However, we’ll usually advise you to answer all questions posed during the deposition. As the victim in a personal injury case, your responses should be honest, concise, and directed specifically at what was asked. Oftentimes, a simple yes or no answer will serve as a sufficient response. If you’re asked a question that requires a longer answer, carefully consider what you’re going to say and don’t go beyond the scope of the question in your reply. Remember: Loose lips sink ships.

Even seasoned attorneys have to spend time preparing for depositions! The American Bar Association shares a number of deposition tips for lawyers to help them prepare for anything that may come up in a witness’s statement. Among their more helpful hints is this: “An objection must be stated concisely and in a nonargumentative and nonsuggestive manner.” Which means we’re all advised to avoid turning depositions turn into combative or intimidating experiences for witnesses. Which just makes sense — after all, the purpose of this form of discovery is to gather relevant facts and not to conduct a practice trial ahead of the real thing!

Can I Be Compelled to Participate in a Deposition?


You sure can. The opposing side might have a subpoena issued, which means that you must appear under force of law. Of course, you’re free to show up and refuse to testify by invoking your fifth amendment right against self-incrimination, but you should know that if you “plead the fifth,” you are more than likely going to appear guilty for doing so. (And feeling it’s necessary to “plead the fifth” is highly unlikely in a personal injury case anyway.) You’re also free to ignore a subpoena, but doing so sets you up for a bench warrant to be issued for your arrest. Needless to say, we strongly advise against allowing that to happen! If you’re called to testify, there are probably a number of good reasons to do it – especially if, like the vast majority of our clients, you’ve been hurt by someone else’s negligence and the law is on your side.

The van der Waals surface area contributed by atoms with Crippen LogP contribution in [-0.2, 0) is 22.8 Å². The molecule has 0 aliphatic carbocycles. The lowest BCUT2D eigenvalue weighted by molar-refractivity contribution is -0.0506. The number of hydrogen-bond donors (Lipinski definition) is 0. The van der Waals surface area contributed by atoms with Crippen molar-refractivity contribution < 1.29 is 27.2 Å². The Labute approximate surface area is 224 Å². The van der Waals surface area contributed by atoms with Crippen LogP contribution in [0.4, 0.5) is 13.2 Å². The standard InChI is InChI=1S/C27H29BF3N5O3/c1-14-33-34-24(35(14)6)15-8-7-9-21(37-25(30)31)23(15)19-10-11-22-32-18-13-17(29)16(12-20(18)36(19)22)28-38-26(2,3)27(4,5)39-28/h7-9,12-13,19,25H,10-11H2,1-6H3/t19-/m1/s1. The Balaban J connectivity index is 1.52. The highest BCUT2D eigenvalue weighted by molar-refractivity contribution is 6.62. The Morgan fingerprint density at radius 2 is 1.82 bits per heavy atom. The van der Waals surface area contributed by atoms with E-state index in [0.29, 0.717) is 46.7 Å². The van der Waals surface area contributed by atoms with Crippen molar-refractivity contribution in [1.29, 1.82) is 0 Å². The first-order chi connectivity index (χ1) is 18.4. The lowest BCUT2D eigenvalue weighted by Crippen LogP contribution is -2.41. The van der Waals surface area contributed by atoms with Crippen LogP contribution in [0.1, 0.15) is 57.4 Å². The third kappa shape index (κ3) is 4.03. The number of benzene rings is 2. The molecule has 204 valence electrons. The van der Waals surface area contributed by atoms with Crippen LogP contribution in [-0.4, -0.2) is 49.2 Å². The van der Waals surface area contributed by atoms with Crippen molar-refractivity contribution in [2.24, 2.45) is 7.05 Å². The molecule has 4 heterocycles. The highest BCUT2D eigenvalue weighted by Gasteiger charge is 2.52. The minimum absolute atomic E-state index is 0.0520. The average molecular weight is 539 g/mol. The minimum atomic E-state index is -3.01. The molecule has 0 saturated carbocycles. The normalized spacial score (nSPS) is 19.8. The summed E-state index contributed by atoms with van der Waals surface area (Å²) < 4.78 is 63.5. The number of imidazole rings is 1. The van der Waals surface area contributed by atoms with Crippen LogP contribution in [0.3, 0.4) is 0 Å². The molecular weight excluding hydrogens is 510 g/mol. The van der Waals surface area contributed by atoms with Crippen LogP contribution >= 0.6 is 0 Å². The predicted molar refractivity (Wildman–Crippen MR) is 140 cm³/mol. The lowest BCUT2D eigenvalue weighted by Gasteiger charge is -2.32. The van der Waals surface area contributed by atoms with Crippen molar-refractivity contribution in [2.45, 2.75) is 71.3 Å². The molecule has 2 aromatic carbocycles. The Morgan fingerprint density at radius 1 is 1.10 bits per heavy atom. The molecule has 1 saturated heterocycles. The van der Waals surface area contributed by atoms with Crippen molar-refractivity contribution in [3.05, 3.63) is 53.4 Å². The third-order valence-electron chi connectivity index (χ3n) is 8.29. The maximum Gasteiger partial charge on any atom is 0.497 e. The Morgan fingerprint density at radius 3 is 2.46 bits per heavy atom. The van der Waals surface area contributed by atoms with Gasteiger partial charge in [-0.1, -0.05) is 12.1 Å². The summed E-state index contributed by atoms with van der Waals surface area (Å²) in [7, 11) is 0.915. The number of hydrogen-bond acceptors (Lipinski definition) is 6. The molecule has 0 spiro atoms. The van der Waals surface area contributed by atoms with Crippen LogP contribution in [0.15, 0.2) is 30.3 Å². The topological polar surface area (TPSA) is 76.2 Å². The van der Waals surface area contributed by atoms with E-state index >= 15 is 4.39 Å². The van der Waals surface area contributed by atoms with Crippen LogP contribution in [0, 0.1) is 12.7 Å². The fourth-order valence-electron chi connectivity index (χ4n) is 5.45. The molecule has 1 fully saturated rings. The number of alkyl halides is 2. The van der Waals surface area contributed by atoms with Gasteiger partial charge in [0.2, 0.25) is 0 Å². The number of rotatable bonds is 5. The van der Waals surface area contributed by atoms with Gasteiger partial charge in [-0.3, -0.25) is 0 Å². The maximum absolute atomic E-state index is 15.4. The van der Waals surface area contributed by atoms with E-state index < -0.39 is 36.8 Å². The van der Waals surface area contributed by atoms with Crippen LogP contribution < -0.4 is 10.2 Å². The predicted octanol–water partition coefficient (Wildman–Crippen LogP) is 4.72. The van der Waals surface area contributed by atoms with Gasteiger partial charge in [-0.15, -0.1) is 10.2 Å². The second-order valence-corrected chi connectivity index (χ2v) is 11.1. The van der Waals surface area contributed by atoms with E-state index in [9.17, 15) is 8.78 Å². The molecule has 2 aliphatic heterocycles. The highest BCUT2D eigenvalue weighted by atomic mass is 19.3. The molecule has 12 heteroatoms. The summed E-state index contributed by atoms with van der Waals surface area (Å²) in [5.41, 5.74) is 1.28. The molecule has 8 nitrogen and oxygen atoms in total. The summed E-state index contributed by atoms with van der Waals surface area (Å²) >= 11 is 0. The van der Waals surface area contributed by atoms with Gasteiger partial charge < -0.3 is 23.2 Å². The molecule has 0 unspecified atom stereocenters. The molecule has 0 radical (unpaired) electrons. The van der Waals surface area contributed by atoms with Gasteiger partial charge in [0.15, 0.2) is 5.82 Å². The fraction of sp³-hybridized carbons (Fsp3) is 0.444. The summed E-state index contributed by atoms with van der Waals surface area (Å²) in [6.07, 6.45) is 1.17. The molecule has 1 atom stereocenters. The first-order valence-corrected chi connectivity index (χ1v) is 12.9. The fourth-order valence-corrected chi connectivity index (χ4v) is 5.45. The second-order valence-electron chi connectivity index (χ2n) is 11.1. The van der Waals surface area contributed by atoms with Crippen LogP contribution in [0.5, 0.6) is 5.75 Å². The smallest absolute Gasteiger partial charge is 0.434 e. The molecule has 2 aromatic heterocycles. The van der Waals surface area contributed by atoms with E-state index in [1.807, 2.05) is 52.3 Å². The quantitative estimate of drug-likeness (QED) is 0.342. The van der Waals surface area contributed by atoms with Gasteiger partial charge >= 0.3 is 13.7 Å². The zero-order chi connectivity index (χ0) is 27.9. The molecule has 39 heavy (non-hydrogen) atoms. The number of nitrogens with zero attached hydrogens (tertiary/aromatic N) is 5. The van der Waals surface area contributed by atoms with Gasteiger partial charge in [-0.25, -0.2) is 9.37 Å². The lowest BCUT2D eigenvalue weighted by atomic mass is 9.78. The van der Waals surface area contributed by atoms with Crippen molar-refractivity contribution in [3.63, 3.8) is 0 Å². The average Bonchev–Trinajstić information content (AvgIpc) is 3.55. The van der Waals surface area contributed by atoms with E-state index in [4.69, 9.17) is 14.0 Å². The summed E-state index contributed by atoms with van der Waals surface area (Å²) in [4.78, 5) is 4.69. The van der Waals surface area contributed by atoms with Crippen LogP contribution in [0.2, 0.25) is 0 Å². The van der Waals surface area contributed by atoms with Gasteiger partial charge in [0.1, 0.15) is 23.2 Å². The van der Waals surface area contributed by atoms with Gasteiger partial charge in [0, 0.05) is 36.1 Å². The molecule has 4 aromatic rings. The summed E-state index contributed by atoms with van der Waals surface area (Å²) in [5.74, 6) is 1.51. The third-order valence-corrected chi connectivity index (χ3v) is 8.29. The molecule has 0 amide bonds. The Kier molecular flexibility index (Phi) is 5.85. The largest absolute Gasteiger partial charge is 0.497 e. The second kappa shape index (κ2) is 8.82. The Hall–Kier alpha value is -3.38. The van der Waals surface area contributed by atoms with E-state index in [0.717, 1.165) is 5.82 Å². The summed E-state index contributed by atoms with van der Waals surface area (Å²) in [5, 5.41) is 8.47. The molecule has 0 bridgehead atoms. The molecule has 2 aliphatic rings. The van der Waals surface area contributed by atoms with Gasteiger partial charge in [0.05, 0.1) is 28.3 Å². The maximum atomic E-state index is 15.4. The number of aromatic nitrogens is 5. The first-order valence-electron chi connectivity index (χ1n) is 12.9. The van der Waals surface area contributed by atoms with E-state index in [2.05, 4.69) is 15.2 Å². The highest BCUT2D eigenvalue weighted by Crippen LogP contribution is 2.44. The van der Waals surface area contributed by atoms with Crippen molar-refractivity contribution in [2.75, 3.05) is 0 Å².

What Other Rules About Michigan Depositions Should I Know?


As a deponent in a Michigan case, the courts have given you some reassuring support so that you won’t face unnecessary hardship if you’re called upon to testify. For example, depositions are not permitted to exceed seven hours in a single day. Michigan Court Rules published in 1985 and just updated in April 2023 spell out how exactly depositions should be conducted. If you’d like to dig deeper into the state’s deposition rules, put on your reading glasses and start on page 95 of this 847-page volume! But rest assured we’ll thoroughly go over these rules with you if you’re ever asked to testify at a deposition!

How Can I Feel Most Reassured Going into a Deposition?


Do we really have to answer that question? It’s to have us on your side from the beginning of your case! All it takes is a phone call to 855-MIKE-WINS (855-645-39346) and – from the very moment you get in touch with us – we’ll be on your side. You’ll be able to speak with us in full confidence knowing that anything you say is protected by attorney-client privilege, and we’ll be duty bound to ensure confidentiality and to do anything within our power to help you win your case. It’s just what we do. Call us or get in touch online today.